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Seventh Circuit Orders Pension Fund to Return Withdrawal Liability to Employer
Thursday, March 28, 2024

An employer can contest a withdrawal liability assessment and ultimately prevail. That is the moral of Bulk Transport Corp. v. Teamsters Union No. 142 Pension Fund, No. 23-1563 (7th Cir. Mar. 22, 2024).

Withdrawal Liability Generally

Withdrawal liability is a statutory liability imposed on employers whose obligation to contribute to union pension funds (called multiemployer pension plans) ceases in whole or part. These rules were enacted in 1980 as part of the Multiemployer Pension Plan Amendments Act (MPPAA). Because MPPAA is a remedial statute, courts have often held that it should be liberally construed in favor of protecting the participants in multiemployer pension plans. Indeed, the statute is dramatically skewed in favor of pension funds and disfavor employers.


Bulk Transport involved an employer with a collective bargaining relationship with Teamsters Local 142. During 2000-03, the employer was signatory to two agreements with Local 142. The Construction Agreement covered three specified types of construction driving. The Steel Mill Addendum covered four specified types of non-construction driving, including commodities hauling. Both agreements provided for contributions to the Local 142 Pension Fund for each hour of covered work.

During heated renewal negotiations in 2003, Local 142 sought to expand the scope of work covered under the Steel Mill Addendum to include all non-construction work. Eventually, agreement was reached by which commodities hauling work was specifically excluded. Indeed, as renewed in 2003, the Steel Mill Addendum applied to “Steel Mill Operation Work only.

In April 2004, Bulk Transport entered into a contract to provide substantial commodity hauling services. The recipient of these services was not a steel mill, and the work was therefore not covered under the express text of the Steel Mill Addendum. Nonetheless, when Local 142 threatened to strike, Bulk capitulated and applied the Addendum (including the Fund contribution obligation) to the commodity hauling work. The text of the Addendum, however, was not modified.

Bulk lost the commodity hauling contract in August 2005 and thus stopped making Fund contributions for the contract work. This reduced level of contributions resulted in the Fund assessing (although not for another seven years) partial withdrawal liability of about $2 million. Bulk proceeded to arbitration in early 2013. The District Court noted that the arbitration was not concluded for nearly nine years. While the arbitrator issued many orders and changed course several times, he ultimately upheld the Fund’s withdrawal liability assessment because Bulk had “by its conduct adopted the contribution requirements of the Steel Mill Addendum and/or the Construction Agreement” as applicable to commodities hauling work.

District Court Decision

The District Court phrased the issue as “whether the Arbitrator was incorrect in basing” the “Award on the adoption theory- i.e., that Bulk had adopted the provisions of the Steel Mill Addendum as applicable to” commodities hauling work, “even though the written terms of the agreement clearly excluded that work.” Citing U.S. Court of Appeals for the Seventh Circuit precedent holding that collective bargaining agreements can be modified by subsequent dealings, the District Court affirmed the arbitrator’s award in favor of the Fund.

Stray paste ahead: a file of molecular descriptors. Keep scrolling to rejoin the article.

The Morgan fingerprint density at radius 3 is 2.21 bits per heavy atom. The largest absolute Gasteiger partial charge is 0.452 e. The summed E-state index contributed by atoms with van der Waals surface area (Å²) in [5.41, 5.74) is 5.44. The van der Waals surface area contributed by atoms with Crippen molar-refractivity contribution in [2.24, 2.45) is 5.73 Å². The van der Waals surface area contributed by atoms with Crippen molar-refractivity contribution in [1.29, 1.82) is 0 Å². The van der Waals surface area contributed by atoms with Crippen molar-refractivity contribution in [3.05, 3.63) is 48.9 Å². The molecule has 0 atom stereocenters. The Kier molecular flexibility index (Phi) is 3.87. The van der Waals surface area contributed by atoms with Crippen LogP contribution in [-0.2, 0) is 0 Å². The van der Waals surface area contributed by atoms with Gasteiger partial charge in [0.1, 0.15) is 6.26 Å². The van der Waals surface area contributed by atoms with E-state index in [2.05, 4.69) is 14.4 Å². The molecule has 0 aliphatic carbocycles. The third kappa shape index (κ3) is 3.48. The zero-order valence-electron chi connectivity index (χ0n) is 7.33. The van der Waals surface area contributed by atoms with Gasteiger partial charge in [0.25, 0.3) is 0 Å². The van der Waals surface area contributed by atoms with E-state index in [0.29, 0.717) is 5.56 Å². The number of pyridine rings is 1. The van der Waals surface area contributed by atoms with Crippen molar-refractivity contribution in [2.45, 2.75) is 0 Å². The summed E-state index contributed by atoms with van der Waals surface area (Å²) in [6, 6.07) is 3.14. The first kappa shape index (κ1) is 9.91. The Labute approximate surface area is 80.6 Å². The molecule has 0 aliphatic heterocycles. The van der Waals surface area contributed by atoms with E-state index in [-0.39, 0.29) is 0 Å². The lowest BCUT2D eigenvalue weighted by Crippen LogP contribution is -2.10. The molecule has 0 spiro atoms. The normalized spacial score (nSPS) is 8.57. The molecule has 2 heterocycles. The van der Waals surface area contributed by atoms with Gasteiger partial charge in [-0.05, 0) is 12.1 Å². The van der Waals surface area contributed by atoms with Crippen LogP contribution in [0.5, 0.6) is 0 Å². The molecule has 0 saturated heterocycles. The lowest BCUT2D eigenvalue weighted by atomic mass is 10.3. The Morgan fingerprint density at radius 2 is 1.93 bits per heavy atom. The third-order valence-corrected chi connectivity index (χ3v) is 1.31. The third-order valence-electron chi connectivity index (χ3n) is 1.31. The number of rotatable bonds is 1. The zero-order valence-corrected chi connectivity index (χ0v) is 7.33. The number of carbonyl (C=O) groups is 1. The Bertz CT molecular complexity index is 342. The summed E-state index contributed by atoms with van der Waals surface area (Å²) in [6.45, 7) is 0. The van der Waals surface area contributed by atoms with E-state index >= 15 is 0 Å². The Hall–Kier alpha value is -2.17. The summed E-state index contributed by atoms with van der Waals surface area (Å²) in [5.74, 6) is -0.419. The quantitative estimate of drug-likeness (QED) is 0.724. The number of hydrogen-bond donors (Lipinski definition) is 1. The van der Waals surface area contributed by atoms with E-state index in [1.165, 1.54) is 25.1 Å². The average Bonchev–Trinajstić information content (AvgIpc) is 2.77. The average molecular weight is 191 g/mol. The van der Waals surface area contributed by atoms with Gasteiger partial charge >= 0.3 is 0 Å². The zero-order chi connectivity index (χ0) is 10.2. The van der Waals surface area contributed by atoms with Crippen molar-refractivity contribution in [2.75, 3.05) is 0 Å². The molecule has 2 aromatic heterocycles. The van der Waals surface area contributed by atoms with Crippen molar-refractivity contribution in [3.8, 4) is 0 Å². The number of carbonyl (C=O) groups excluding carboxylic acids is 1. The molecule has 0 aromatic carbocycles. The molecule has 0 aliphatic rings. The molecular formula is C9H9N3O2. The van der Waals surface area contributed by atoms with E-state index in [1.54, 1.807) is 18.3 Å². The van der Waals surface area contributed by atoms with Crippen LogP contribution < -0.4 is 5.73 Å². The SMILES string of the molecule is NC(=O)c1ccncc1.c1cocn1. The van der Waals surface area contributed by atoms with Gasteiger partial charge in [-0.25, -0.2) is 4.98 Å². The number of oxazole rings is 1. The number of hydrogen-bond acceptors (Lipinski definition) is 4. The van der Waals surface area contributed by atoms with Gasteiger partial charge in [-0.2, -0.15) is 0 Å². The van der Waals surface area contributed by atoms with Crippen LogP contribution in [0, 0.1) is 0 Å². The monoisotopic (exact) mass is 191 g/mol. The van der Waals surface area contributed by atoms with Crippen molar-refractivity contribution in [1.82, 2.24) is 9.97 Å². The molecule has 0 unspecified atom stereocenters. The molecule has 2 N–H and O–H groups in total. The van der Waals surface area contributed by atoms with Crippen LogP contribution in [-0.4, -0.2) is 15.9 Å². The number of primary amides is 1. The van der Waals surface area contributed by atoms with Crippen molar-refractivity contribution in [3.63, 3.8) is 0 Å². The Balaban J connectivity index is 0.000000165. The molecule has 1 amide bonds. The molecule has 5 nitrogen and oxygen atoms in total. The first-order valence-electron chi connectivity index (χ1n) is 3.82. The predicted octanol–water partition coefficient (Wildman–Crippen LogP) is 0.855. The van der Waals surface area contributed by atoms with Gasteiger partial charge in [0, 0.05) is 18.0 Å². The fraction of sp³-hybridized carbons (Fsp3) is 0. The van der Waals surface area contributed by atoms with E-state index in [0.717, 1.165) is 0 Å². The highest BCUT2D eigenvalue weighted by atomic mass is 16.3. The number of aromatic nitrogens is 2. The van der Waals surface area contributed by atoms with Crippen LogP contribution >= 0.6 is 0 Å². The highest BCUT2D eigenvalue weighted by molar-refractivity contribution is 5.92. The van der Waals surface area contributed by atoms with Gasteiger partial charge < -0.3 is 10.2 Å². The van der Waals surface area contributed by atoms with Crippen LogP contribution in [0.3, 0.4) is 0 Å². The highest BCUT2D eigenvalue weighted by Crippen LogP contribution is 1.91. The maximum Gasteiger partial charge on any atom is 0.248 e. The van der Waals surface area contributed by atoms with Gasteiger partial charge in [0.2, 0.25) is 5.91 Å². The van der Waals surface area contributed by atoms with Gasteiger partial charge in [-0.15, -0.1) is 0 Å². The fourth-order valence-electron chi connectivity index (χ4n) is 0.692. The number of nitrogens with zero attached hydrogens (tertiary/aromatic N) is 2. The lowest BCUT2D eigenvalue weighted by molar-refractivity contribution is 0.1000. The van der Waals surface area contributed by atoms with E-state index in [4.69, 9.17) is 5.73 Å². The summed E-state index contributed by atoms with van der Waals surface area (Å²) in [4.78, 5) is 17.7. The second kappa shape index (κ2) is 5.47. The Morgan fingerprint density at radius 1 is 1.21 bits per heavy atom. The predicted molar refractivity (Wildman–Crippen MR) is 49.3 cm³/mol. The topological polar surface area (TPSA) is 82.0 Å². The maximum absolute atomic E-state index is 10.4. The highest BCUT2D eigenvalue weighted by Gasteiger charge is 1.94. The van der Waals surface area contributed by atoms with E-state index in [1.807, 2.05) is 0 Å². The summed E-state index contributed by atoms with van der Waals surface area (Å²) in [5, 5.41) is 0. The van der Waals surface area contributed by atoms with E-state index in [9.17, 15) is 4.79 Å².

Seventh Circuit Decision

On appeal, the Seventh Circuit reversed. The court first noted that the arbitrator’s “adoption by conduct” ruling was a legal determination (reviewable by the court de novo) because its propriety turns on the legal effect of an unwritten practice. Next, the court found that under both the National Labor Relations Act (NLRA) and ERISA, the pension contribution provisions of any agreement providing for contributions to a multiemployer pension fund must be in writing; the absence of a written agreement addressing the commodity hauling work “stands out.”

Next, the court described adoption by conduct as the principle that an employer by its conduct may agree to abide by an existing agreement. The holdings of both the arbitrator and the District Court were grounded in the principle. Adoption by conduct, however, does not change the substantive provisions of an agreement, but rather adds employers while leaving the terms unaffected. Here, however, unless the phrase “Steel Mill Operation Work only” is erased from the Steel Mill Addendum, Fund contributions for the commodity hauling work are not provided under the terms of the Steel Mill Addendum. What was needed for Fund to prevail, the Seventh Circuit said, was amendment by conduct. Under ERISA and the NLRA, however, the writings are conclusive, and employers cannot opt out of these statutes orally or by their conduct. The court concluded that the writing (here, the Steel Mill Addendum) controls regardless of whether any non-written agreement between the employer and the union provided for greater or fewer contributions than those required by the writing.

The court remanded the matter to the district court with instructions to order the Fund to repay to Bulk the more than $20 million withdrawal liability it had collected, with interest.

Employer Takeaways

Bulk Transport is an example of the complexity of the law in this area, especially the interaction between MPPAA and labor law. It also emphasizes that although an uphill battle, an employer can successfully contest a withdrawal liability assessment. Both competent counsel and patience are needed. (The Seventh Circuit’s decision represented the end of a 12-year saga.)

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